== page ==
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What a Ride

Annie Silverstein's road to Cannes

By Neha Aziz, Fri., July 4, 2014

What a Ride
Photo by Jana Birchum

When I meet filmmaker Annie Silverstein at a local coffee shop on a recent rainy morning, she's already sipping on some caffeinated goodness from a steel tumbler she brought from home. "It was for the ride here," she explains with a laugh.

The wild ride started a while back, when Silverstein's thesis project "Skunk" was accepted into the Cannes International Film Festival's prestigious Cinéfondation Selection, one of only 16 student films chosen from 1,631 submissions. Silverstein's short eventually took first place at the May festival. That win came with over $20,000 in prize money and a guarantee that when she makes a feature, it will screen at Cannes.

"I felt like we already won, you know, being there at Cannes and being one of the 16. The competition wasn't even in my mind," Silverstein recalls. "I don't even think I told my parents there was a competition, so when they found out I won, they were really surprised. I've never been in a situation where there is this announcement, and you're there, and before you can even process what you're hearing, you have to get up and give a speech."

Initially, film was far from her viewfinder. While studying history at Macalester College, she started working with Phillips Community Television as their program coordinator, which led her to do similar work in Washington with Native American communities in both urban and rural areas. Silverstein co-founded the Native Lens Program in 2003 in partnership with the Swinomish Tribe, which led her to co-found Longhouse Media, another nonprofit, in 2005.

"I didn't watch a lot of movies growing up, I didn't study filmmakers. I was a community worker," Silverstein explains. "We were using video cameras and other visual storytelling mediums to share stories about their lives and to address issues these kids were facing in the community. I became more and more invested using film as a tool in which to do that work."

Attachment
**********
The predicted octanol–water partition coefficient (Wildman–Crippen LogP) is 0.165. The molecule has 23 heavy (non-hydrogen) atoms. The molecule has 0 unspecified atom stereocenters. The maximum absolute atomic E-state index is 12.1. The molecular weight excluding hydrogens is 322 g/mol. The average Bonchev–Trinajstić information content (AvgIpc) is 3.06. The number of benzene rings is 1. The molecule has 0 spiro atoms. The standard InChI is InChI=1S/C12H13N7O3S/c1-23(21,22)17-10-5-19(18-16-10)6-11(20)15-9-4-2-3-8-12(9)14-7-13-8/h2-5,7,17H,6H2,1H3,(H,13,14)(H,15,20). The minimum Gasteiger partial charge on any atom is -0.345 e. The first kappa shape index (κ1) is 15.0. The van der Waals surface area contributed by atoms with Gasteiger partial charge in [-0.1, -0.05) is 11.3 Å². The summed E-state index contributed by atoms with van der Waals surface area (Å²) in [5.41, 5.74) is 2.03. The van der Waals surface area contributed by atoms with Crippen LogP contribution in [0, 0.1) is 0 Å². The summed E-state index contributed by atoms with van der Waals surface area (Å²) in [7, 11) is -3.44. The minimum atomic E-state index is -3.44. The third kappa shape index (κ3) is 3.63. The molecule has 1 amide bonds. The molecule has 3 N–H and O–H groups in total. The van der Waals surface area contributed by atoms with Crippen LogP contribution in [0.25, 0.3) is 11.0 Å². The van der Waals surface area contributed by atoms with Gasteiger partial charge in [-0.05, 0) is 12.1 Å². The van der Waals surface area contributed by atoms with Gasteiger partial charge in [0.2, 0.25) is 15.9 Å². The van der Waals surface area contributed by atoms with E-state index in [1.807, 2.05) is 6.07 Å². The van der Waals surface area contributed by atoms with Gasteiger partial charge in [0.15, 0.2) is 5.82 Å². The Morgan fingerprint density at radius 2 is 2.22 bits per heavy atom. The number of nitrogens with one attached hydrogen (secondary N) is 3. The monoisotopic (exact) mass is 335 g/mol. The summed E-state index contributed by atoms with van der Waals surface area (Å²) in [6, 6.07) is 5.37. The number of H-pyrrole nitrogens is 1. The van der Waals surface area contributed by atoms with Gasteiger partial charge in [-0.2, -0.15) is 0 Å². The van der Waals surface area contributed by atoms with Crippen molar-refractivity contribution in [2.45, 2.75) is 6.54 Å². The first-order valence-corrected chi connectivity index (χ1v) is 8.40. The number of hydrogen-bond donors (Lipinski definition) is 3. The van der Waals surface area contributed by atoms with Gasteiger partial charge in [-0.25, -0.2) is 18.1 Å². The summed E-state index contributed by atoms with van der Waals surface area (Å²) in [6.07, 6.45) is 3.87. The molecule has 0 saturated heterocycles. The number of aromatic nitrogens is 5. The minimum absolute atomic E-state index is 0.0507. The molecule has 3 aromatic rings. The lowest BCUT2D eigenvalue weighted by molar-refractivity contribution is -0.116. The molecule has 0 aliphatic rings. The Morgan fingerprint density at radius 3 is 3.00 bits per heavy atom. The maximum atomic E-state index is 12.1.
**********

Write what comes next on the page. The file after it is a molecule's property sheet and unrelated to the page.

Wanting to get more formal training in filmmaking, she enrolled in UT's intensive MFA in Film & Media Production program. The first seedlings for "Skunk" started to sprout during her first-semester screenwriting class. The premise of the story, then titled "Old Girl," was simple: a young boy involved with dog fighting in his community. But it wasn't working. A friend of Silverstein's pointed out the lack of female characters in her writing, and so Silverstein retooled the raw material of "Old Girl" to a female perspective, focusing on a significant day in a girl's life as she experiences her first sexual encounter and its ripple effects.

With her background mostly in documentary filmmaking, it's no surprise Silverstein wanted "Skunk" to be as real and raw as possible, and that mission included casting young people who could bring their own personalities to the project.

"Casting is a big net, and we wanted to see as many kids as possible. We went to public high schools, after-school programs, posted on Craigslist, went to skate parks and the mall. In the end we found Jenivieve Nugent and Kiowa Tucker."

"Skunk" was shot in Austin over 10 days last summer. The production crew featured UT undergrad and graduate students, as well as recent grads. When the film was complete, Silverstein began submitting the short to festivals far and wide.

Shortly after her Cannes win, Silverstein went on to win both the audience and jury prize award at the BAFTA/LA Student Film Awards. (This year marks the first year the organization included entries from film schools outside Southern California.) "Skunk" continues to make its way on the film festival circuit; most recently, it screened at the Houston Film Commission's Texas Filmmaker's Showcase.

Silverstein graduated from the MFA program in December of last year. As to what she'll tackle next – the possibilities are endless. "I feel like I'm in this incubation period right now," she says. "My heart isn't just in fiction or documentaries; it's in many things. I've sort of been flip-flopping between the two, and if I was able to do that for the rest of my life, I'd be a very happy person, but at the same time I love working with youth."

As to whether she might expand "Skunk" into a feature, Silverstein isn't telling.

"Whatever opens up, that's what I'll do."

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